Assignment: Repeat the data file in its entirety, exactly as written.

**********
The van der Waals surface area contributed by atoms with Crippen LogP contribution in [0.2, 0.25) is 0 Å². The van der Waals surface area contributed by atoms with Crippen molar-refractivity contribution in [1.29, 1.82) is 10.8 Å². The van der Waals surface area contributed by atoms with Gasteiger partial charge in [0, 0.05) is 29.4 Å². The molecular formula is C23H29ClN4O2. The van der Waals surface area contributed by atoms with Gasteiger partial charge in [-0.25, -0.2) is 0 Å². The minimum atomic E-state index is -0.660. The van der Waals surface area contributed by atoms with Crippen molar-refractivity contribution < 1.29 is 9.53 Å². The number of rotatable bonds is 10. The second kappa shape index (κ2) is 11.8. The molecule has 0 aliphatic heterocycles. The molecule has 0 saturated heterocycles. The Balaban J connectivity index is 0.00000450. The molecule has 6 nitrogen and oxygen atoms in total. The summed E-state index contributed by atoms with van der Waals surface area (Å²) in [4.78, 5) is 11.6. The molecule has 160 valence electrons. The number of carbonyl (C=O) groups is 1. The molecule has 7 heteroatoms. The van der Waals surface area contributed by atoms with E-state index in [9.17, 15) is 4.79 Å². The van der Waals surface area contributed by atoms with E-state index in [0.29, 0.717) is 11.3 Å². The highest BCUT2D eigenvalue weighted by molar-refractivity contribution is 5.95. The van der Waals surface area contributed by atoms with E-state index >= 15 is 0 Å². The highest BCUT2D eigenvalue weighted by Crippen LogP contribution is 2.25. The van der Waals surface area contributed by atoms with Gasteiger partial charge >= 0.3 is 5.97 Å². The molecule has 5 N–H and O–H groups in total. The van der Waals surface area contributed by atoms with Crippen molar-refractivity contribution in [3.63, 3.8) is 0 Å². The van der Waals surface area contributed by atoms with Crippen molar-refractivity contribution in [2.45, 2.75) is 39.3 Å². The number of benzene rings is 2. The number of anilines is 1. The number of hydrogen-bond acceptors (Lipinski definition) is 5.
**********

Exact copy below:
The van der Waals surface area contributed by atoms with Crippen LogP contribution in [0.2, 0.25) is 0 Å². The van der Waals surface area contributed by atoms with Crippen molar-refractivity contribution in [1.29, 1.82) is 10.8 Å². The van der Waals surface area contributed by atoms with Gasteiger partial charge in [0, 0.05) is 29.4 Å². The molecular formula is C23H29ClN4O2. The van der Waals surface area contributed by atoms with Gasteiger partial charge in [-0.25, -0.2) is 0 Å². The minimum atomic E-state index is -0.660. The van der Waals surface area contributed by atoms with Crippen molar-refractivity contribution < 1.29 is 9.53 Å². The number of rotatable bonds is 10. The second kappa shape index (κ2) is 11.8. The molecule has 0 aliphatic heterocycles. The molecule has 0 saturated heterocycles. The Balaban J connectivity index is 0.00000450. The molecule has 6 nitrogen and oxygen atoms in total. The summed E-state index contributed by atoms with van der Waals surface area (Å²) in [4.78, 5) is 11.6. The molecule has 160 valence electrons. The number of carbonyl (C=O) groups is 1. The molecule has 7 heteroatoms. The van der Waals surface area contributed by atoms with E-state index in [9.17, 15) is 4.79 Å². The van der Waals surface area contributed by atoms with E-state index in [0.29, 0.717) is 11.3 Å². The highest BCUT2D eigenvalue weighted by molar-refractivity contribution is 5.95. The van der Waals surface area contributed by atoms with E-state index >= 15 is 0 Å². The highest BCUT2D eigenvalue weighted by Crippen LogP contribution is 2.25. The van der Waals surface area contributed by atoms with Gasteiger partial charge >= 0.3 is 5.97 Å². The molecule has 5 N–H and O–H groups in total. The van der Waals surface area contributed by atoms with Crippen molar-refractivity contribution in [3.63, 3.8) is 0 Å². The van der Waals surface area contributed by atoms with Crippen molar-refractivity contribution in [2.45, 2.75) is 39.3 Å². The number of benzene rings is 2. The number of anilines is 1. The number of hydrogen-bond acceptors (Lipinski definition) is 5.